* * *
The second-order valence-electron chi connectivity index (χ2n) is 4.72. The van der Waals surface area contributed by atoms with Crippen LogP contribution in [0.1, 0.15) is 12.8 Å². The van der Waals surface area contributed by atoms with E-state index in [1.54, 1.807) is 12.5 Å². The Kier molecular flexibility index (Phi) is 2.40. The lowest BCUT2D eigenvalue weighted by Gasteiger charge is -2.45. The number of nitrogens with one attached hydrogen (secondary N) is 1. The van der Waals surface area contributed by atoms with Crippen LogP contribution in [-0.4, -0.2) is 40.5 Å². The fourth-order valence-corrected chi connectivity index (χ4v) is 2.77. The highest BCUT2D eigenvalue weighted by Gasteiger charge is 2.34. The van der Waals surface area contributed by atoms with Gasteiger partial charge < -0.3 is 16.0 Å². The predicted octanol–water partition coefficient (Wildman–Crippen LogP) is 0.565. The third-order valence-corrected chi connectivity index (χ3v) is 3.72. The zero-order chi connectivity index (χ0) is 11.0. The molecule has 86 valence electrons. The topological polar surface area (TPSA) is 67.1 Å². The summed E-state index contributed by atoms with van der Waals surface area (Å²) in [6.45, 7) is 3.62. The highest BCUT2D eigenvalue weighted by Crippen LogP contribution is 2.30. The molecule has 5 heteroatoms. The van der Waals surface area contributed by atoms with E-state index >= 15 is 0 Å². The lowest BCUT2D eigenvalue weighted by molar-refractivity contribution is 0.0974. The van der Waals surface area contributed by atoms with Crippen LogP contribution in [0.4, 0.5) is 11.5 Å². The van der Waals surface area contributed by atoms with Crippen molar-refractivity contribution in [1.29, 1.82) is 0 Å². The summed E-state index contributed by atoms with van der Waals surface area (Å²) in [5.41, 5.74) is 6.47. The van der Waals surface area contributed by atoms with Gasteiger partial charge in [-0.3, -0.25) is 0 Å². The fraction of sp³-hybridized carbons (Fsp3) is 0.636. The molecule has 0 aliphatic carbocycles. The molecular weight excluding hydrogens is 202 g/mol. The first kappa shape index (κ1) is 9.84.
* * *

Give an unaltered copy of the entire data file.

The second-order valence-electron chi connectivity index (χ2n) is 4.72. The van der Waals surface area contributed by atoms with Crippen LogP contribution in [0.1, 0.15) is 12.8 Å². The van der Waals surface area contributed by atoms with E-state index in [1.54, 1.807) is 12.5 Å². The Kier molecular flexibility index (Phi) is 2.40. The lowest BCUT2D eigenvalue weighted by Gasteiger charge is -2.45. The number of nitrogens with one attached hydrogen (secondary N) is 1. The van der Waals surface area contributed by atoms with Crippen LogP contribution in [-0.4, -0.2) is 40.5 Å². The fourth-order valence-corrected chi connectivity index (χ4v) is 2.77. The highest BCUT2D eigenvalue weighted by Gasteiger charge is 2.34. The van der Waals surface area contributed by atoms with Gasteiger partial charge < -0.3 is 16.0 Å². The predicted octanol–water partition coefficient (Wildman–Crippen LogP) is 0.565. The third-order valence-corrected chi connectivity index (χ3v) is 3.72. The zero-order chi connectivity index (χ0) is 11.0. The molecule has 86 valence electrons. The topological polar surface area (TPSA) is 67.1 Å². The summed E-state index contributed by atoms with van der Waals surface area (Å²) in [6.45, 7) is 3.62. The highest BCUT2D eigenvalue weighted by Crippen LogP contribution is 2.30. The molecule has 5 heteroatoms. The van der Waals surface area contributed by atoms with E-state index >= 15 is 0 Å². The lowest BCUT2D eigenvalue weighted by molar-refractivity contribution is 0.0974. The van der Waals surface area contributed by atoms with Crippen LogP contribution in [0.4, 0.5) is 11.5 Å². The van der Waals surface area contributed by atoms with Crippen molar-refractivity contribution in [1.29, 1.82) is 0 Å². The summed E-state index contributed by atoms with van der Waals surface area (Å²) in [5.41, 5.74) is 6.47. The van der Waals surface area contributed by atoms with Gasteiger partial charge in [-0.3, -0.25) is 0 Å². The fraction of sp³-hybridized carbons (Fsp3) is 0.636. The molecule has 0 aliphatic carbocycles. The molecular weight excluding hydrogens is 202 g/mol. The first kappa shape index (κ1) is 9.84.